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Some hits and misses in the news headlines

Shelton-Mason County Journal of Shelton, Washington

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Some hits and misses among the flotsam and jetsam in the news: In the toney town of Aspen, Colorado, the average price for a single-family home is $5.9 million; new "affordable" homes go on the market at $1.3 million each.

Comment on the sit-in by members of the U.S. House of Representatives in a letter to The New York Times: "This is exactly the behavior we teach our children to avoid if they want to be taken seriously."

Another letter writer criticized the Tacoma newspaper for mentioning the June 6 D-Day invasion only once, and that was in "Peanuts" on the comics page.

One more daily newspaper has bit the dust. The Tampa Tribune shut its presses May 3. It had covered the news for 123 years.

Count common sand among the world's diminishing resources. "We are starting to run out," says the writer of a book about the growing global black market in sand.

They're talking about eliminating the use of $100 bills and printing more $20 bills. It would make it more difficult for international criminals to package and distribute payoffs.

A 1968 painting of circular scribbles — very similar to cursive writing exercises required of 1950s school children-brought $36.7 million in a recent New York auction of contemporary art.

In hand is the following complicated fishing-regulation news release: "The Columbia from Highway 395 Bridge at Pasco up to I-862 Bridge at Richland near Columbia Point and from I-182 Bridge up to Priest Rapids Dam will be closed for sockeye retention from Thursday through Aug. 15." It adds: "There is an outside chance sockeye fishing may reopen."

A cyber security team has been summoned because the computer system of the Democratic National Committee has been penetrated by Russian hackers.

Male defendants said a traffic court judge in Arkansas would drop charges if they posed for nude photographs. The 70-year-old jurist was ousted after thousands of pictures of naked men were found on his computer. As a 15-year-old, a boy pointed a gun at a Tacoma man and shot him when he reached for the weapon. "I did not know what to do but shoot," said the boy — now 16 — when sentenced to 21 years in prison.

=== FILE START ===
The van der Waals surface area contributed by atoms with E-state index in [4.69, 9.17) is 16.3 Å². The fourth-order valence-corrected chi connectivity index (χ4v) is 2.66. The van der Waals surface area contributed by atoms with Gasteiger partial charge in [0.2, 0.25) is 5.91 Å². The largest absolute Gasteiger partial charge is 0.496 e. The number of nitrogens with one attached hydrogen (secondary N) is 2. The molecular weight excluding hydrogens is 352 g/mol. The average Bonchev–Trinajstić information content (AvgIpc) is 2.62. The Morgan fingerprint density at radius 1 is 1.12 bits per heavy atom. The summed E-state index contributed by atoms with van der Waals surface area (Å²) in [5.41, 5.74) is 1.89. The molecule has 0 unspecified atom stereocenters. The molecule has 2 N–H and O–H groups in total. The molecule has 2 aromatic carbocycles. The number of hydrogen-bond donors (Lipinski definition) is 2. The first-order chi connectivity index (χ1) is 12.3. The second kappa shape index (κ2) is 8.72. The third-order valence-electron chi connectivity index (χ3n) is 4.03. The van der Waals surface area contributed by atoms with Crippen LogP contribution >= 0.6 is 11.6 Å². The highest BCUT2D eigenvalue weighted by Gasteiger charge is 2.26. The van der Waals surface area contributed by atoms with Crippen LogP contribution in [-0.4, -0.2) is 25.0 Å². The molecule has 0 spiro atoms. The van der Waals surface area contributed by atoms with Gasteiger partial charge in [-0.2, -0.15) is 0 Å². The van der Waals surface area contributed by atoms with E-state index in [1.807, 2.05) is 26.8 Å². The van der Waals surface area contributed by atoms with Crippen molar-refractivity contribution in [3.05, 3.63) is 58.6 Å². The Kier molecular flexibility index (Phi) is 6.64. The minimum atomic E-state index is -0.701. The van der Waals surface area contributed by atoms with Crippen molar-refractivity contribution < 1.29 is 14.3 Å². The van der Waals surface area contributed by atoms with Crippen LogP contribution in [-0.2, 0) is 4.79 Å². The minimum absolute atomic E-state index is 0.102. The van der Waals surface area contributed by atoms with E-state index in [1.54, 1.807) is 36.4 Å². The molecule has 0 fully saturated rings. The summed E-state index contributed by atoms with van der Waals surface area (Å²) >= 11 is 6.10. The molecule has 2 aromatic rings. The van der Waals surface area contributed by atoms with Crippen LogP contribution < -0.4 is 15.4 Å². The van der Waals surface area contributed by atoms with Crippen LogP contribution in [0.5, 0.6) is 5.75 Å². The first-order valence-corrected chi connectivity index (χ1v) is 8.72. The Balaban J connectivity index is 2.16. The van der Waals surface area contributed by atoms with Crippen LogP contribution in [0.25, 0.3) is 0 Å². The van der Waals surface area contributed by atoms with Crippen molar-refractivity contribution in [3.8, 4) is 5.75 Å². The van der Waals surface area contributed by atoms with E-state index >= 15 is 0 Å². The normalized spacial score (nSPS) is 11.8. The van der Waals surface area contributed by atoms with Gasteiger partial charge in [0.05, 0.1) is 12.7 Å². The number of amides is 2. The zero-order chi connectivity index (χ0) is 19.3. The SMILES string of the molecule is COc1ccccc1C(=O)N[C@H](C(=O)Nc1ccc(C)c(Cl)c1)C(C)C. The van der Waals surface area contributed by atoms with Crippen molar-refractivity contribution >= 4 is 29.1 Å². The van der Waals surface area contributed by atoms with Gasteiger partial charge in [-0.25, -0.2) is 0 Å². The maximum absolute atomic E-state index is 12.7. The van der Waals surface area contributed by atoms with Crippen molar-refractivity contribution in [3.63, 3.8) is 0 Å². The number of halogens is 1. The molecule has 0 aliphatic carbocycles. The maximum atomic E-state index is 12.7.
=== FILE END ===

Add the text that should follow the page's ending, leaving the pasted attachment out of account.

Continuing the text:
Six 16-year-olds (including a pair of twins), along with a 20-year-old, were charged with killing their holdup target gang-style in Parkland on May 18. The triggerman was one of the boys. They will be tried as adults.

It was 19 years ago when Ken Griffey Jr. debuted with two home runs in the Mariners' season opener to beat the New York Yankees 4-2 before 57,386 ecstatic fans in the Kingdome. It was 16 years ago when the King-dome was dynamited to rubble.

Eighty percent of Americans cannot see the Milky Way because the skies are polluted by light. "Humanity has enveloped our planet in a luminous fog," say light pollution researchers.

This state's population gained 93,200 men, women and children in the 2014-15 period. There are now 7,061,400 Washingtonians. The figure was 2.3 million in 1950, and probably half lived in the Puget Sound area.

The Greatest Generation lost two more of its female members recently: Lt. Col. Delores Hyatt, who had 30 years in the military, serving in World War II, the Korean War and the Vietnam War, died in Seattle at age 94; and Lucille Murphy, who at 5-foot-2, worked in 1942 on Boeing B-17s, died in Seattle at age 101.

John Komen, who lives on Mason Lake, was for 40 years a reporter and editor, Seattle television news anchorman and executive, national TV network news correspondent, producer, columnist, editorial writer and commentator. His column, Komen Comment, appears each week in the Shelton-Mason County Journal.

Copyright 2016 Shelton-Mason County Journal, Shelton, Washington. All Rights Reserved. This content, including derivations, may not be stored or distributed in any manner, disseminated, published, broadcast, rewritten or reproduced without express, written consent from SmallTownPapers, Inc.

Original Publication Date: July 21, 2016

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